The festival aims to educate and explore the richness, diversity and creativity of Israeli culture as witnessed through the flourishing of contemporary Israeli cinema. Each film screening is followed by a guest speaker or Wesleyan faculty who comments on the film from a particular perspective.

FIlms this year include Fill the Void, Wherever You Go, Welcome and our Condolences, Zaytoun, By Summer’s End, Six Million and One, Back by Popular Demand: Eyes Wide Open. 

Films run every Thursday at 8 p.m. from Jan. 30 to March 6 in the Goldsmith Family Cinema. Admission is free.

The Festival is organized by Dalit Katz, adjunct assistant professor of Religion and Israel Studies and cultural coordinator of Israeli events at Wesleyan University. It is sponsored by the Ring Family, Jewish and Israel Studies and co sponsored by the Film Studies Department.

For more information about the films and the full schedule, visit the Israeli Film Festival website.

Gottschalk’s New Book Chronicles History of Religious Intolerance in the U.S

New book by Peter Gottschalk.

New book by Peter Gottschalk.

Professor of Religion Peter Gottschalk recently authored a new book, American Heretics: Catholics, Jews, Muslims, and the History of Religious Intolerancepublished by Palgrave Macmillan in November 2013The book chronicles the history of religious intolerance in the U.S. – from persecution of Irish and German Catholics in the mid-19th century to today’s discrimination against Muslims, Sikhs and other religious groups. Through the historical record it presents, the book challenges the notion that the U.S. is a stronghold of religious freedom.

Gottschalk’s book recently was featured in a holiday book round-up in the Chicago Tribune.

Dubler ’97 Publishes Immersive New Book on Religion in Prison

Joshua Dubler '97

Joshua Dubler ’97

Joshua Dubler ’97 is the author of the new book Down in the Chapel: Religious Life in an American Prison (Farrar Straus Giroux). A religion scholar who was working on his dissertation at Princeton University, he spent more than six years working with prisoners at the Graterford Maximum Security Prison outside of Philadelphia, focusing his studies on the religious diversity of the prison chapel.

Book by Joshua Dubler '97

Book by Joshua Dubler ’97

Down in the Chapel tells the story of one whole week at the Graterford chapel in which Dubler attended Jewish, Muslim, Native American, Catholic, and various other services and study sessions. Conversing with chaplains and correctional officers as well as prisoners, he keeps his presence in plain view as he investigates issues of faith and everyday life during incarceration.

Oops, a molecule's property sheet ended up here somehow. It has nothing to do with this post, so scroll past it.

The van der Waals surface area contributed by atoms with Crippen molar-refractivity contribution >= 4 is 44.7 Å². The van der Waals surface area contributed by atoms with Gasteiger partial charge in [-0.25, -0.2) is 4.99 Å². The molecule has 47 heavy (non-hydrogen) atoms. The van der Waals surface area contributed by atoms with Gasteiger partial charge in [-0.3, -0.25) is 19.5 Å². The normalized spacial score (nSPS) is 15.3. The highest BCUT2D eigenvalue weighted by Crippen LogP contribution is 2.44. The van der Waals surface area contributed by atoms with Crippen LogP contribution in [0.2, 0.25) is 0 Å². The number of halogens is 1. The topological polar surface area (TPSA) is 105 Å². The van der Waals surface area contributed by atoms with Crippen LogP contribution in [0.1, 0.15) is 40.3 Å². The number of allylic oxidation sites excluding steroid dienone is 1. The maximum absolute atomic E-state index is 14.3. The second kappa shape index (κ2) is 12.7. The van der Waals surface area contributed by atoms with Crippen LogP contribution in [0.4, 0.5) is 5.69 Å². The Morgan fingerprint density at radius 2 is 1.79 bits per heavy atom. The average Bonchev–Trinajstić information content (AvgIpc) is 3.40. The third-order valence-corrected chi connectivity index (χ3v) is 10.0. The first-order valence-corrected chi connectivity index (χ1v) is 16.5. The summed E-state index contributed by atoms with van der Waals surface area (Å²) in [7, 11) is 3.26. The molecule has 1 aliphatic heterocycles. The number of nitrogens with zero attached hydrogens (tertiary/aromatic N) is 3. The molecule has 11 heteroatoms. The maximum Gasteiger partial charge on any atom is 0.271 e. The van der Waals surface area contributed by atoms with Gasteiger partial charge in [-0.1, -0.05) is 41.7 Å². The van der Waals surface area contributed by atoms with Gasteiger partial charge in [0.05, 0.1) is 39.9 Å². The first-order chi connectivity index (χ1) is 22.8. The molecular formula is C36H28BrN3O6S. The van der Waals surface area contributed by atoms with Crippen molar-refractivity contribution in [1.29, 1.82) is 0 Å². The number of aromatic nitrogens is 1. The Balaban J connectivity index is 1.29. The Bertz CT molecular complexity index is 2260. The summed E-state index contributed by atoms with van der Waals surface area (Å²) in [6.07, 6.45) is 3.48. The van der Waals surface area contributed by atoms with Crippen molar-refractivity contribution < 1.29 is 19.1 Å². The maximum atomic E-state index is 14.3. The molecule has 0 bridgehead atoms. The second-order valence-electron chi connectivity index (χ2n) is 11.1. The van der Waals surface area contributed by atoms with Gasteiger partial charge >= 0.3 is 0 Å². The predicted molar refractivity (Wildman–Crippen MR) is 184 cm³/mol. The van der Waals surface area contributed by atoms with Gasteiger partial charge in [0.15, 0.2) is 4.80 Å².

Dubler, who graduated from Wesleyan with a BA in College of Letters and religion, is currently assistant professor of religion at the University of Rochester. He is coauthor with Andrea Sun-Mee Jones of the 2006 book Bang! Thud: World Spirit from a Texas School Book Depository.

Rubenstein Appointed 2013-14 Distinguished Teaching Fellow

Mary-Jane Rubenstein

Mary-Jane Rubenstein

Mary-Jane Rubenstein, associate professor of religion and chair of the Religion Department, has been appointed  Wesleyan’s 2013-14 Distinguished Teaching Fellow. She also is associate professor of feminist, gender and sexuality studies.

Established last year by the John E. Andrus Professor of Sociology Rob Rosenthal, the Distinguished Teaching Fellowship honors Wesleyan’s most outstanding teachers and gives them the opportunity to teach a course outside their usual departmental offerings. The inaugural fellowship was awarded to Andy Szegedy-Maszak, Jane A. Seney Professor of Greek, professor of classical studies.

“It is no surprise that Mary-Jane is Wesleyan’s second Distinguished Teaching Fellow: she is known across campus for her exceptional teaching and innovative pedagogy,” said Ruth Striegel Weissman, provost and vice president for academic affairs. “She is deeply engaged in scholarly and pedagogical initiatives on campus.”

Rubenstein has served as co-director of the Certificate in Social, Cultural and Critical Theory, regularly giving talks on campus including for the Wesleyan Thinks Big series, the Theory Lecture Series, the Humanities luncheon, First Year Matters, the Center for Humanities, the Division II Seminar and more. Her scholarship commands strong interest: she gives many invited lectures, recently giving addresses at the University of Aarhus in Denmark, Princeton Theological Seminary, University of North Carolina Chapel Hill, the London School of Economics, and Yale University.

She is the author of Strange Wonder: The Closure of Metaphysics and the Opening of Awe, as well as articles on Kierkegaard, Heidegger, Derrida, negative theology, political theologies, global Anglicanism and contemporary cosmology. Her next book will be published in February: Worlds without End: The Many Lives of the Multiverse. This work puts recent theories of the “multiverse” into conversation with ancient “many-world” cosmologies.

As Distinguished Teaching Fellow, Mary-Jane will teach “Kierkegaard: an Advanced Seminar in Absurdity” this spring.